Donald Trump is a huge role model for kids. Really.

If you want to teach your kids how to behave, tell them to carefully listen to Donald Trump.

No, I’m not kidding. I know many parents are freaking out that Donald the Nasty is saturating the media, and (egads!) that their kids are watching. Ominous articles such as “The Parent-Child Discussion That So Many Dread: Donald Trump” in The New York Times address these panicked moms and dads.

Not to worry. As a former teacher, I can tell you that Trump provides a perfect teaching tool, and I do mean tool. From cursing to bragging to denigrating minorities to instigating fights, Trump is a walking, talking Mr. Bad Example.

But what a gift to parents. Whatever Trump does, just teach your child to do the opposite. For example, who better to provide a lesson on bullying than him? When a protester showed up at one of his campaign events, Trump said he’d like to “punch him in the face.”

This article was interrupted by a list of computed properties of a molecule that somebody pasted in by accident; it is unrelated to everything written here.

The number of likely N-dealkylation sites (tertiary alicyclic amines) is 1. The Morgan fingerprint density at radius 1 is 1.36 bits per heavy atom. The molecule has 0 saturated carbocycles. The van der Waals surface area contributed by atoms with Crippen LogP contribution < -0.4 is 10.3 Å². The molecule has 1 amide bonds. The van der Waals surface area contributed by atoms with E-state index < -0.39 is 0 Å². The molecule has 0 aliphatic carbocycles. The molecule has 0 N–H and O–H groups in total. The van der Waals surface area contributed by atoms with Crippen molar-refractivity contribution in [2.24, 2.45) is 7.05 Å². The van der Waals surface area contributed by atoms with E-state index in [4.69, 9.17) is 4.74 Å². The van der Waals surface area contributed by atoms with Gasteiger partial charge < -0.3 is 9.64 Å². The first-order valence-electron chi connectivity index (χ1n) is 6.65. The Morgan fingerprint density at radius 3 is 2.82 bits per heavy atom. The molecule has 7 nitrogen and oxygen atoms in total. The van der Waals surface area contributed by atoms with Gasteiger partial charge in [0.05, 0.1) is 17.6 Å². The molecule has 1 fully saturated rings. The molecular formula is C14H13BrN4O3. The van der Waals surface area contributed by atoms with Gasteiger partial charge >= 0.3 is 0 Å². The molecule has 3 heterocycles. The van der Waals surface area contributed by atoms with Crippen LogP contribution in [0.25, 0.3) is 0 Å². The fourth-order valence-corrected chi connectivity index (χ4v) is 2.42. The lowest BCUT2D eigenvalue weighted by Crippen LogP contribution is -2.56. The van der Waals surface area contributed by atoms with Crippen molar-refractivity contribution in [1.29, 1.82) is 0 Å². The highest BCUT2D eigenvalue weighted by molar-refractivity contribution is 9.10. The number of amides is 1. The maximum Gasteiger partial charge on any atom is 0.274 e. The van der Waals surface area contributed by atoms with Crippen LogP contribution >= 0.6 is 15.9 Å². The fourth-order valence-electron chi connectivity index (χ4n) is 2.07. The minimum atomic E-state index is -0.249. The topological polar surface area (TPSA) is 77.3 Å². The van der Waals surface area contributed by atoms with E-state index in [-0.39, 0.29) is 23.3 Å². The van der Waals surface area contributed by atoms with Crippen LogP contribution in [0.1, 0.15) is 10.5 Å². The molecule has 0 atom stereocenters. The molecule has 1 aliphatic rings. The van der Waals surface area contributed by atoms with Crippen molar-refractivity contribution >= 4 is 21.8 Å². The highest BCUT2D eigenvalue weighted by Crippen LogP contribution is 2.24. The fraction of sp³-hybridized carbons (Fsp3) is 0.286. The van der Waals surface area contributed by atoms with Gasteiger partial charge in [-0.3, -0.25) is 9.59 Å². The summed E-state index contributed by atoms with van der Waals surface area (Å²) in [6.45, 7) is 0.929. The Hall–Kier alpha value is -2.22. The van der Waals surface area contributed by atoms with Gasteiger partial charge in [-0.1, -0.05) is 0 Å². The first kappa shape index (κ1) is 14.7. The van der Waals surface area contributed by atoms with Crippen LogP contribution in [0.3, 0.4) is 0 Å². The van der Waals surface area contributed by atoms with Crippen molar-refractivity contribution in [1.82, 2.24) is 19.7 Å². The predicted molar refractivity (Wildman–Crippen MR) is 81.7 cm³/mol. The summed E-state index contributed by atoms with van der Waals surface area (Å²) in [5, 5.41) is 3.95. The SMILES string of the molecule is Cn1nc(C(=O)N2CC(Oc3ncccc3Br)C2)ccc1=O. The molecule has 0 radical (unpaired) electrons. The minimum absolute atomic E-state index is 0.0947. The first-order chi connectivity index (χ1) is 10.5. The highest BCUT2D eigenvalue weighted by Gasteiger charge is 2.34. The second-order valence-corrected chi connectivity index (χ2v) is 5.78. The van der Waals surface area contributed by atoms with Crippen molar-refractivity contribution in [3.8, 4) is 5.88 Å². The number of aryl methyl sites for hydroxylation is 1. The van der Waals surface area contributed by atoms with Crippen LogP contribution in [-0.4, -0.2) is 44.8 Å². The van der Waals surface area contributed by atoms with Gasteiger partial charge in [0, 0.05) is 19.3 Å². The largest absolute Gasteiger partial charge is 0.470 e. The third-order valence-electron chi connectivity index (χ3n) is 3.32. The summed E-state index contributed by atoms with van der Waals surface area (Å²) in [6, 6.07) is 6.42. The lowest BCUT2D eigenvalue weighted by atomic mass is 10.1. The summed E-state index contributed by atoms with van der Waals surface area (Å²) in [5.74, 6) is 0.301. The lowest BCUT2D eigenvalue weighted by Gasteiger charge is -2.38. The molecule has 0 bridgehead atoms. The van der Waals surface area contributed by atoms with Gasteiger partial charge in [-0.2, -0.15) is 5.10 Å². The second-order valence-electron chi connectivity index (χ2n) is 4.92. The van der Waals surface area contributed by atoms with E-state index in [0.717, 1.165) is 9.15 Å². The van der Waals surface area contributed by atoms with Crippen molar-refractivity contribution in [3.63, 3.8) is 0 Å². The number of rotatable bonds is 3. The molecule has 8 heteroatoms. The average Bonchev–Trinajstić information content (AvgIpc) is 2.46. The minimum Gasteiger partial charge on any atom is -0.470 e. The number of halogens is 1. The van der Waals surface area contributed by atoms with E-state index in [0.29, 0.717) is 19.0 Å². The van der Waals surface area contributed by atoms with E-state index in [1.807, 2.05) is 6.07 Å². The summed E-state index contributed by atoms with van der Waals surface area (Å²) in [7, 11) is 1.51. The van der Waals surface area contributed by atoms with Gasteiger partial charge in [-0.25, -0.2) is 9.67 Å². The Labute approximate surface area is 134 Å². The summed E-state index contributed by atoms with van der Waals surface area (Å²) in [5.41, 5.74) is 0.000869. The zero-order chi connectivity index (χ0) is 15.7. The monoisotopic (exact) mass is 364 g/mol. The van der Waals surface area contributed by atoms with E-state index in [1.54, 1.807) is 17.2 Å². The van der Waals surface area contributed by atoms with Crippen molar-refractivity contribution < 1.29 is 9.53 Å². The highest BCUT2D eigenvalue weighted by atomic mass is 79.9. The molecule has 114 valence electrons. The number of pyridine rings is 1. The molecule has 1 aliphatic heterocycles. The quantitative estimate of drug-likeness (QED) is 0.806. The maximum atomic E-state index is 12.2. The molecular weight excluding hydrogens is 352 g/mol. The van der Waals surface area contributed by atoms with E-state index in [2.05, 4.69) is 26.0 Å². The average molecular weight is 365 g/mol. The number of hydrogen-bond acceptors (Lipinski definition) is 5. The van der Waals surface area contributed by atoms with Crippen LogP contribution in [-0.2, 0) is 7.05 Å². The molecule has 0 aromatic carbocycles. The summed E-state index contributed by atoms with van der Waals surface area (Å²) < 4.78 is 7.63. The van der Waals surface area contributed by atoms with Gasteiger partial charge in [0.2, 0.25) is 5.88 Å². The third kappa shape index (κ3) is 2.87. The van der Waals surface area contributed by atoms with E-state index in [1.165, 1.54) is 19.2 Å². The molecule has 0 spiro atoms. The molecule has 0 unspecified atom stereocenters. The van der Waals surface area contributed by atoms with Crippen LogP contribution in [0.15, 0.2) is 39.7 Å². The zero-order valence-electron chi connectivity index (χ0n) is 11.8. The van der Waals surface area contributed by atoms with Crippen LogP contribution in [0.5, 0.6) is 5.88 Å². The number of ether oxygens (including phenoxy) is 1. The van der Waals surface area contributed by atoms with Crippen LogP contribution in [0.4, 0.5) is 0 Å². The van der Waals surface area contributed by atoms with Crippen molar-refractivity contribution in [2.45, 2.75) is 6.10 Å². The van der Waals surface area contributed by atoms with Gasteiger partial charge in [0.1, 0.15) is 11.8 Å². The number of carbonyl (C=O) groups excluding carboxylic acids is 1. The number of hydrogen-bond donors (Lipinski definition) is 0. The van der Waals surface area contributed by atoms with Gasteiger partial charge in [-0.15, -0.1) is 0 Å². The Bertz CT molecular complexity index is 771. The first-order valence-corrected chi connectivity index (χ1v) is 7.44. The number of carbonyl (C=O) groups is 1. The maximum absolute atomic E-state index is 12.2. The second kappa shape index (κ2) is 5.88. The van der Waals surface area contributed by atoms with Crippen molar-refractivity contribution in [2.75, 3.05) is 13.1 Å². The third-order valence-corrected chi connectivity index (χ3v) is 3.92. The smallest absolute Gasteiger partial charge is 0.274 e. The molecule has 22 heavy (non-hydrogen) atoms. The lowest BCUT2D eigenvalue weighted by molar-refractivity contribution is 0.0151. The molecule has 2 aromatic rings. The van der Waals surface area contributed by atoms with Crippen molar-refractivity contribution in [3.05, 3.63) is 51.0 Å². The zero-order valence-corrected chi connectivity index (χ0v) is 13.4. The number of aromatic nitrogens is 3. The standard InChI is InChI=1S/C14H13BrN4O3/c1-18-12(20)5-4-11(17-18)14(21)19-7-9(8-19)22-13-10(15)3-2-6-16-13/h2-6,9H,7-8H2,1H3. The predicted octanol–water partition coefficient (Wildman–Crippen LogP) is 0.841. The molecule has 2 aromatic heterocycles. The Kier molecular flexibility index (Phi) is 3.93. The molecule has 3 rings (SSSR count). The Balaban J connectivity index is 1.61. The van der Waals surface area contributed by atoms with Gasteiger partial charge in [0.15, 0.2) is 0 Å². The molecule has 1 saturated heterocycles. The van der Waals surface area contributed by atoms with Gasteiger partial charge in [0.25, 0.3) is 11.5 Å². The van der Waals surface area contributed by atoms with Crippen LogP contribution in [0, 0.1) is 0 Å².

A perfect chance to ask your children to choose the right response to someone who disagrees with them: violence, or respecting free speech and their rights to have different opinions? Great parenting!

Just remember, you’re the adult, so stay objective and make sure to say things in a way a child can understand. So when Trump mocks a disabled reporter, calmly explain to your impressionable tot why anyone who mimics someone’s disability is lower than the slimiest worm that crawls the earth.

Not only does Trump provide a treasure trove of impermissible behavior for the kids, but also a chance to teach them some history.

For example, nasty accusations hurled at Fox News’ Megyn Kelly (and other women who dare say anything less than adoring about Trump) are excellent opportunities to discuss the Salem witch trials, where innocent women were persecuted for being possessed by the devil. Trump even offers similar terminology used by the righteous witch hunters of the 1600s (She had “bloodcoming out of her wherever!”)

Those with teenage sons get bonus lessons from Trump, about objectifying women and how not to talk about them (“fat pig,” “bimbo” and “ugly”)

OK, there remains one tiny problem. What’s the lesson going be if he wins?

Playwright Mike Vogel blogs at newyorkgritty.net.